Strategic Partners has acquired stakes in a pool of five infrastructure funds in what is understood to be the first tender offer process on a listed infrastructure fund’s portfolio.
The Blackstone unit acquired interests in funds from JPMorgan Asset Management, 3i Infrastructure, Macquarie Infrastructure and Real Assets and SteelRiver Infrastructure Partners, according to a statement obtained by sister publication Secondaries Investor from Campbell Lutyens, which advised on the deal.
The transaction involved around $230 million of net asset value.
“One of the nicer features of organising a broader process for a whole vehicle in a more structured way is that you can create volume, and buyers are more likely to be larger institutions,” Thomas Liaudet, a partner at Campbell Lutyens, told Secondaries Investor.
“There’s a lot of dry powder in the secondaries market and there was quite a strong level of interest [in the deal],” he said.
The five funds are:
– JPMorgan Infrastructure Investments Fund, a 2007-vintage $3 billion vehicle;
– JPMorgan Asian Infrastructure & Related Resources Opportunity Fund, a 2008-vintage, $859 million vehicle;
– Macquarie European Infrastructure Fund III, a 2008-vintage, €1.2 billion vehicle;
– SteelRiver Infrastructure Fund North America, a 2008-vintage, $1.9 billion vehicle;
– 3i Barclays Integrated Infrastructure Fund, a 2008-vintage vehicle that 3i acquired from British bank Barclays in 2013. The fund had around £780 million ($1 billion; €863 million) in assets across two funds at the time of acquisition.
The fund stakes were held in a listed investment trust named Global Infrastruktur 2007 AS (GI 2007), which had a NAV of around $382 million as of 30 September. Shareholders in the vehicle included Norwegian and Swedish local pension funds, global asset managers, family offices and individual investors, according to Liaudet.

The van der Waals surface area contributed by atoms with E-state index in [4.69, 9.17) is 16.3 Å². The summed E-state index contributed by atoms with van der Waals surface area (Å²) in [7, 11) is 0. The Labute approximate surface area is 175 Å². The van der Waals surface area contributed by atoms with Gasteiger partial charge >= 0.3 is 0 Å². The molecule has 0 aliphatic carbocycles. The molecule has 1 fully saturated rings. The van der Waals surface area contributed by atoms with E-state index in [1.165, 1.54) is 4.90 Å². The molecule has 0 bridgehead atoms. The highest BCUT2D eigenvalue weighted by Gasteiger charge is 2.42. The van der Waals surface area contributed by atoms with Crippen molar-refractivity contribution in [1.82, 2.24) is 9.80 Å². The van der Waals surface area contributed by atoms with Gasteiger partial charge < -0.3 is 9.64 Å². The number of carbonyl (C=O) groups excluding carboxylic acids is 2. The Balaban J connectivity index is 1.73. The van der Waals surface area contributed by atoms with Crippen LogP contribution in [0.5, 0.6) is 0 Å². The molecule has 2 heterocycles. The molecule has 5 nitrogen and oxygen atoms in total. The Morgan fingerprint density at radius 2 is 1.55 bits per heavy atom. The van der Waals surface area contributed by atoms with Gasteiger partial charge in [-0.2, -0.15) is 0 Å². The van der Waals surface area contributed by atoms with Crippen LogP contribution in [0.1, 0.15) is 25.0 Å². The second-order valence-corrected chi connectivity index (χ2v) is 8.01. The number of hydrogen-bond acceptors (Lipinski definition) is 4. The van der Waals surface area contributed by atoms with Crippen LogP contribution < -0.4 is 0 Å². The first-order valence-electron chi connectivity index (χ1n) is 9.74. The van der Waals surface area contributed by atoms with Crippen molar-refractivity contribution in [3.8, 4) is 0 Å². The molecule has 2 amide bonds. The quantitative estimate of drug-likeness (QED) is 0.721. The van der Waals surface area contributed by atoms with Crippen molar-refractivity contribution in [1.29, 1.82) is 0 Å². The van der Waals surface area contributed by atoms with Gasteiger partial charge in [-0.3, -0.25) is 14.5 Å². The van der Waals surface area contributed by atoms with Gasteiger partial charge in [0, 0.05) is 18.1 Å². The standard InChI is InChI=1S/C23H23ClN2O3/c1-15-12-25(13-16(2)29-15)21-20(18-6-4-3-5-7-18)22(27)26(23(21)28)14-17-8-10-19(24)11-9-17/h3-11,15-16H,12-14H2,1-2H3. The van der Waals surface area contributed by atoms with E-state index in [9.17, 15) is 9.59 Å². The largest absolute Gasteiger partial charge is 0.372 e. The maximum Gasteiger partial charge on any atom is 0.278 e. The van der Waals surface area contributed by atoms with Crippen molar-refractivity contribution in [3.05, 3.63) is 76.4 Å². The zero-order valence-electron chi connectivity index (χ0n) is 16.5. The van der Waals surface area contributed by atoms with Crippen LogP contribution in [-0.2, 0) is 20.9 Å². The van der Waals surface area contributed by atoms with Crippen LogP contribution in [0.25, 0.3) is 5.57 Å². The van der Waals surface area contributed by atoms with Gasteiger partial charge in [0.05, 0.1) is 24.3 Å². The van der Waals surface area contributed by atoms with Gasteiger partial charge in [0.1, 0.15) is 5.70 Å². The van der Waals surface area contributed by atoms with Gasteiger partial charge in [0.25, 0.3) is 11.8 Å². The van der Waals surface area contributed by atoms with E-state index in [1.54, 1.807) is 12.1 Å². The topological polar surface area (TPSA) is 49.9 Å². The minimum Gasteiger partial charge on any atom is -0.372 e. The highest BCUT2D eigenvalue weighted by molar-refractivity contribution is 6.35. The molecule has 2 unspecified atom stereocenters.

Campbell Lutyens ran an auction process during the first quarter of this year, which involved a share buy-back option, and a tender offer in the second quarter. According to an April letter to shareholders from the investment vehicle’s advisor detailing the completed process, 16 potential buyers signed confidentiality agreements, and 11 of these gave indicative bids. Three bidders remained in the final round, with Strategic Partners emerging as the winner in July, Liaudet said.
More than 60 percent of shareholders in GI 2007 by value opted to part with their stakes and Strategic Partners agreed to pay 99.5 percent of GI 2007’s NAV based on a 30 September valuation date, or around 97 percent of the underlying funds’ NAV based on 31 December, the letter noted.
Norwegian law firm Schjodt advised GI 2007 on the deal. Strategic Partners, which is seeking $1 billion for its second real assets secondaries fund, underwrote 100 percent of the deal. The firm used its latest fund, Strategic Partners Real Assets II, according to a source familiar with the transaction.
GI 2007 will continue to be advised by Obligo Investment Management, a Nordic manager focusing on real estate, shipping, private equity and infrastructure, which is owned by Blackstone.
As of April, GI 2007 held underlying investments in 19 countries spread over six continents. They include airports, ports, waterworks and sewerage, power generation and distribution, hospitals, schools and prison assets, according to the letter.
MEIF III, the Macquarie fund, is GI 2007’s largest investment and counts Brussels and Copenhagen airports as its biggest assets. They represented about 37 percent of the investment vehicle. Strategic sales processes on all of MEIF III’s investments have been implemented or planned, the letter noted.
Several large infrastructure secondaries deals have closed in recent months. In July, Paris-headquartered Ardian announced it had acquired a €300 million portfolio of infrastructure LP interests from Italian banking group UniCredit, and Dutch pension manager APG Asset Management acquired the portfolio of infrastructure manager DIF’s second flagship fund in a €700 million deal also advised by Campbell Lutyens.